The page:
s an implementation of the PLL with all digital components. Since the
FPGA is an exclusively digital device, the type of device that will be researched in this
paper will be the ADPLL.

Phase Locked Loop Basics

Any phase locked loop must have three basic
components, the phase detector, the
loop filter and the voltage
controlled oscillator. The diagram below shows the basic
setup for the PLL.

The components will differ depending on the chosen type of PLL.

The phase comparator portio
n of the loop compares the signal generated inside of
the phase locked loop to the received signal. In an analog PLL the comparator is simply
a multiplier. The output from the phase comparator will consist of a frequency
component at twice the intended l
ocking frequency and an offset component equaling the
sine of the phase difference between the two signals.

The low pass filter in a PLL filters out the unwanted double
frequency component
which contains no useful information. The constant phase offset

is then passed on to the
controlled oscillator setting it to and keeping it at the

correct frequency.

The ADPLL works differently but based upon the same concept. For a digital
phase locked loop, the input signal is some type of bit stream. T
he bit stream can have a
variety of sources including an analog to digital converter or a regular bit steam with
which the receiver must synchronize. Further Operation of the ADPLL will be discussed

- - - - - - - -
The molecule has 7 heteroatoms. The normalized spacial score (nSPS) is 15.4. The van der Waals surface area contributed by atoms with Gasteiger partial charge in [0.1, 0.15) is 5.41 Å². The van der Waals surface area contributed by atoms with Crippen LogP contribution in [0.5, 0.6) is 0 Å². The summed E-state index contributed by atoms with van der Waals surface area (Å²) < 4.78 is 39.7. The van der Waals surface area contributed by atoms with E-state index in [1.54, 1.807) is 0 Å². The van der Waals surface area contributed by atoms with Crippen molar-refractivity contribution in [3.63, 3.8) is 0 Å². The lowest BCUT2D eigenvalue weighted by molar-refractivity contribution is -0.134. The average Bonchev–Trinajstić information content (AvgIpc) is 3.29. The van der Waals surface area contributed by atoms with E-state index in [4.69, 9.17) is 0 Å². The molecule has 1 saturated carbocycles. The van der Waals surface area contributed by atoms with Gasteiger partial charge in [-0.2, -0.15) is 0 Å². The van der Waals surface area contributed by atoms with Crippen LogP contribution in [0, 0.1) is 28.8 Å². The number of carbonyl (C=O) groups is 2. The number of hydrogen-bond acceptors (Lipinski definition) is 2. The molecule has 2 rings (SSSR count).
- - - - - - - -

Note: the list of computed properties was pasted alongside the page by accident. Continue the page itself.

in the next section.

All Digital Phase Locked Loop Desig

and Implementation

In the previous section, the operation of a classic analog phase locked loop was
discussed. And as stated before, operation has the same concept but works differently.
The three main parts of the phase locked loop are still present i
n the ADPLL but they are
designed and constructed differently due to the fact that the signals that they deal with are

and a FPGA is digital
. The input to the ADPLL is a digital stream normally
from an analog to digital converter

or a clock

n this section, the individual components of the ADPLL will be broken down
into their rudimentary components (i.e. counters, control bits, registers). These are the
types of components that can but implemented on FPGA’s therefore this section will be
t ADPLL loop design and FPGA implementation.

The first stage of the ADPLL is the phase detector as it was for the PLL. In the
case of the ADPLL the phase detector consists of either an EXOR gate or an edge
triggered phase detector. The EXOR type is simpl
y an EXOR logic gate.

Below is representation of this kind of gate.

This type of detector locks itself 90 degree behind the phase of the input signal. Two
drawbacks to this type of phase detector is that it has a phase error lim
it of + or

degrees and it is not sensitive to edges in the signal but rather the flat section. Below is
an example of the “locked” state.

One big advantage of this type of phase detector is its simplicity because it consists of
only on

logic gate.

The other type of phase detector is and edge triggered device. This device is a

edge triggered JK device. Its locked state is 180 degrees behind the phase of the input